Amidst the onslaught of Intel-based netbooks in the late 2000s was a custom instant-on OS from Canonical. Ubuntu Light was to be a proverbial glint of free software at the end of a tunnel crowded by clones.

It was a way for OEMs to add extra value to their Windows devices and differentiate themselves from competitors.

It was a way for users to dip their toes into Ubuntu rather than drown at the deep end.

And yet…you are probably having a hard time recalling it.

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More in Tux Machines

Leftovers: OSS

OSS in the Back End

  • Open Source NFV Part Four: Open Source MANO
    Defined in ETSI ISG NFV architecture, MANO (Management and Network Orchestration) is a layer — a combination of multiple functional entities — that manages and orchestrates the cloud infrastructure, resources and services. It is comprised of, mainly, three different entities — NFV Orchestrator, VNF Manager and Virtual Infrastructure Manager (VIM). The figure below highlights the MANO part of the ETSI NFV architecture.
  • After the hype: Where containers make sense for IT organizations
    Container software and its related technologies are on fire, winning the hearts and minds of thousands of developers and catching the attention of hundreds of enterprises, as evidenced by the huge number of attendees at this week’s DockerCon 2016 event. The big tech companies are going all in. Google, IBM, Microsoft and many others were out in full force at DockerCon, scrambling to demonstrate how they’re investing in and supporting containers. Recent surveys indicate that container adoption is surging, with legions of users reporting they’re ready to take the next step and move from testing to production. Such is the popularity of containers that SiliconANGLE founder and theCUBE host John Furrier was prompted to proclaim that, thanks to containers, “DevOps is now mainstream.” That will change the game for those who invest in containers while causing “a world of hurt” for those who have yet to adapt, Furrier said.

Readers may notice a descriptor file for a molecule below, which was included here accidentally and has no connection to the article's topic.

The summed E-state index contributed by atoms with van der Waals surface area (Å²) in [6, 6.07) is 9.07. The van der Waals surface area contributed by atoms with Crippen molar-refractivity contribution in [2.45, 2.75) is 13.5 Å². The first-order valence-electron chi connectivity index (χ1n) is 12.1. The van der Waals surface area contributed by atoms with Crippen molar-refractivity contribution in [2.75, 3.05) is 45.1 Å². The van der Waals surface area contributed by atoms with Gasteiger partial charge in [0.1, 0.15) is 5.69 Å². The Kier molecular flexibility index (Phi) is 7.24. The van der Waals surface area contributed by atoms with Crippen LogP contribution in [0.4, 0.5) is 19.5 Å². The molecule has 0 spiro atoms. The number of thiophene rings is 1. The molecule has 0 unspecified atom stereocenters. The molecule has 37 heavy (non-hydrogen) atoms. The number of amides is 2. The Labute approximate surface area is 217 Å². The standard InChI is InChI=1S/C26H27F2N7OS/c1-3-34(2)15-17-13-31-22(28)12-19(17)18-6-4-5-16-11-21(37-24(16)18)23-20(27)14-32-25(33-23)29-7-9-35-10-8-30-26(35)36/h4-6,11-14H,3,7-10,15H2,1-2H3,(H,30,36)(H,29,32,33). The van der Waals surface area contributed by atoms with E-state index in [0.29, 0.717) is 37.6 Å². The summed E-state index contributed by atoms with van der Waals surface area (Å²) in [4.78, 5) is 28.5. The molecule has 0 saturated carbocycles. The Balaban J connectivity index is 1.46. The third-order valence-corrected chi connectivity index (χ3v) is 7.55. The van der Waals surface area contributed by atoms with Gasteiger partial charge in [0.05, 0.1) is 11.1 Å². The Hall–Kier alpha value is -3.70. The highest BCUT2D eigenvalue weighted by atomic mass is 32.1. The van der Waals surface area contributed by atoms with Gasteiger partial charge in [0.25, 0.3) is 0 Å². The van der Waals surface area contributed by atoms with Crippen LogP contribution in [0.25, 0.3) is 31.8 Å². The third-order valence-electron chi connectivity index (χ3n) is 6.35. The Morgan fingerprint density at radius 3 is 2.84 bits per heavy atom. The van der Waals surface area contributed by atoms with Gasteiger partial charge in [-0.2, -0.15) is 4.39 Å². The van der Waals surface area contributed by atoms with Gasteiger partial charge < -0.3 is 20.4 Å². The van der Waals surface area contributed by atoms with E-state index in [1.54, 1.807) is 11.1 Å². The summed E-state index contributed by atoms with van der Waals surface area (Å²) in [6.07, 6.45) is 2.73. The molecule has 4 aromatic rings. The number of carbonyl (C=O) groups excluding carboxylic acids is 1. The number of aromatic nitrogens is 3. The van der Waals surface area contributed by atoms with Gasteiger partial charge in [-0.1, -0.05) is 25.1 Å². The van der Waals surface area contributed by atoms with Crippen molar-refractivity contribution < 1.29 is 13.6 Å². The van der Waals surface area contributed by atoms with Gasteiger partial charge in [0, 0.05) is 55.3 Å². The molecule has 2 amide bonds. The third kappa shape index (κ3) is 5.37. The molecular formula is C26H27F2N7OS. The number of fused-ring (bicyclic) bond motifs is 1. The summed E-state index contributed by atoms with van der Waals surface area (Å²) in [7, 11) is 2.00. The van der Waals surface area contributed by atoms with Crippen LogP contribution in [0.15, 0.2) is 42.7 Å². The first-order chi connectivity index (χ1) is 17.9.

• Is Apstra SDN? Same idea, different angle
    The company’s product, called Apstra Operating System (AOS), takes policies based on the enterprise’s intent and automatically translates them into settings on network devices from multiple vendors. When the IT department wants to add a new component to the data center, AOS is designed to figure out what needed changes would flow from that addition and carry them out. The distributed OS is vendor-agnostic. It will work with devices from Cisco Systems, Hewlett Packard Enterprise, Juniper Networks, Cumulus Networks, the Open Compute Project and others.
  • MapR Launches New Partner Program for Open Source Data Analytics
    Converged data vendor MapR has launched a new global partner program for resellers and distributors to leverage the company's integrated data storage, processing and analytics platform.
  • A Seamless Monitoring System for Apache Mesos Clusters
  • All Marathons Need a Runner. Introducing Pheidippides
    Activision Publishing, a computer games publisher, uses a Mesos-based platform to manage vast quantities of data collected from players to automate much of the gameplay behavior. To address a critical configuration management problem, James Humphrey and John Dennison built a rather elegant solution that puts all configurations in a single place, and named it Pheidippides.
  • New Tools and Techniques for Managing and Monitoring Mesos
    The platform includes a large number of tools including Logstash, Elasticsearch, InfluxDB, and Kibana.
  • BlueData Can Run Hadoop on AWS, Leave Data on Premises
    We've been watching the Big Data space pick up momentum this year, and Big Data as a Service is one of the most interesting new branches of this trend to follow. In a new development in this space, BlueData, provider of a leading Big-Data-as-a-Service software platform, has announced that the enterprise edition of its BlueData EPIC software will run on Amazon Web Services (AWS) and other public clouds. Essentially, users can now run their cloud and computing applications and services in an Amazon Web Services (AWS) instance while keeping data on-premises, which is required for some companies in the European Union.

today's howtos

Industrial SBC builds on Raspberry Pi Compute Module

On Kickstarter, a “MyPi” industrial SBC using the RPi Compute Module offers a mini-PCIe slot, serial port, wide-range power, and modular expansion. You might wonder why in 2016 someone would introduce a sandwich-style single board computer built around the aging, ARM11 based COM version of the original Raspberry Pi, the Raspberry Pi Compute Module. First off, there are still plenty of industrial applications that don’t need much CPU horsepower, and second, the Compute Module is still the only COM based on Raspberry Pi hardware, although the cheaper, somewhat COM-like Raspberry Pi Zero, which has the same 700MHz processor, comes close. Read more